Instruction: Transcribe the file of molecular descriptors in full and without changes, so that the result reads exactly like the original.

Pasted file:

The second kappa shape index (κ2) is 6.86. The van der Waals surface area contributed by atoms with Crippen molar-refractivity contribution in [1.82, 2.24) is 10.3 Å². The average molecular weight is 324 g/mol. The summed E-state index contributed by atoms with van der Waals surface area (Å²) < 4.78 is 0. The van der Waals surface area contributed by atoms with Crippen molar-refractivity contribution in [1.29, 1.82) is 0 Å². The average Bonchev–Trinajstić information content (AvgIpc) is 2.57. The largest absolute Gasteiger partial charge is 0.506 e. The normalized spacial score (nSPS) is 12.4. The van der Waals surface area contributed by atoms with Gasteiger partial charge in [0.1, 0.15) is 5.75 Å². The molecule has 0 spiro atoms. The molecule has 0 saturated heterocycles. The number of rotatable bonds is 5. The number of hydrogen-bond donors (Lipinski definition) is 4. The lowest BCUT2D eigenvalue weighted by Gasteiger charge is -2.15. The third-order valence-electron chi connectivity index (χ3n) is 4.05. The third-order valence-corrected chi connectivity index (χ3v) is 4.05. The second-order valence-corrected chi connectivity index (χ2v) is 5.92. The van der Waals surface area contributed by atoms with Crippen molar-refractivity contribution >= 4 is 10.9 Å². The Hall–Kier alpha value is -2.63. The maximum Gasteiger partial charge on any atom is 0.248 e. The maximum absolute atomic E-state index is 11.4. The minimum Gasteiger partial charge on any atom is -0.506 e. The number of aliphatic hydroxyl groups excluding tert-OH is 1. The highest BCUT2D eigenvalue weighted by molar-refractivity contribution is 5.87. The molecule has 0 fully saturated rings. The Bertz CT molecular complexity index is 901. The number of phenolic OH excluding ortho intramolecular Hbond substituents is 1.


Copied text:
The second kappa shape index (κ2) is 6.86. The van der Waals surface area contributed by atoms with Crippen molar-refractivity contribution in [1.82, 2.24) is 10.3 Å². The average molecular weight is 324 g/mol. The summed E-state index contributed by atoms with van der Waals surface area (Å²) < 4.78 is 0. The van der Waals surface area contributed by atoms with Crippen molar-refractivity contribution in [1.29, 1.82) is 0 Å². The average Bonchev–Trinajstić information content (AvgIpc) is 2.57. The largest absolute Gasteiger partial charge is 0.506 e. The normalized spacial score (nSPS) is 12.4. The van der Waals surface area contributed by atoms with Gasteiger partial charge in [0.1, 0.15) is 5.75 Å². The molecule has 0 spiro atoms. The molecule has 0 saturated heterocycles. The number of rotatable bonds is 5. The number of hydrogen-bond donors (Lipinski definition) is 4. The lowest BCUT2D eigenvalue weighted by Gasteiger charge is -2.15. The third-order valence-electron chi connectivity index (χ3n) is 4.05. The third-order valence-corrected chi connectivity index (χ3v) is 4.05. The second-order valence-corrected chi connectivity index (χ2v) is 5.92. The van der Waals surface area contributed by atoms with Crippen molar-refractivity contribution >= 4 is 10.9 Å². The Hall–Kier alpha value is -2.63. The maximum Gasteiger partial charge on any atom is 0.248 e. The maximum absolute atomic E-state index is 11.4. The minimum Gasteiger partial charge on any atom is -0.506 e. The number of aliphatic hydroxyl groups excluding tert-OH is 1. The highest BCUT2D eigenvalue weighted by molar-refractivity contribution is 5.87. The molecule has 0 fully saturated rings. The Bertz CT molecular complexity index is 901. The number of phenolic OH excluding ortho intramolecular Hbond substituents is 1.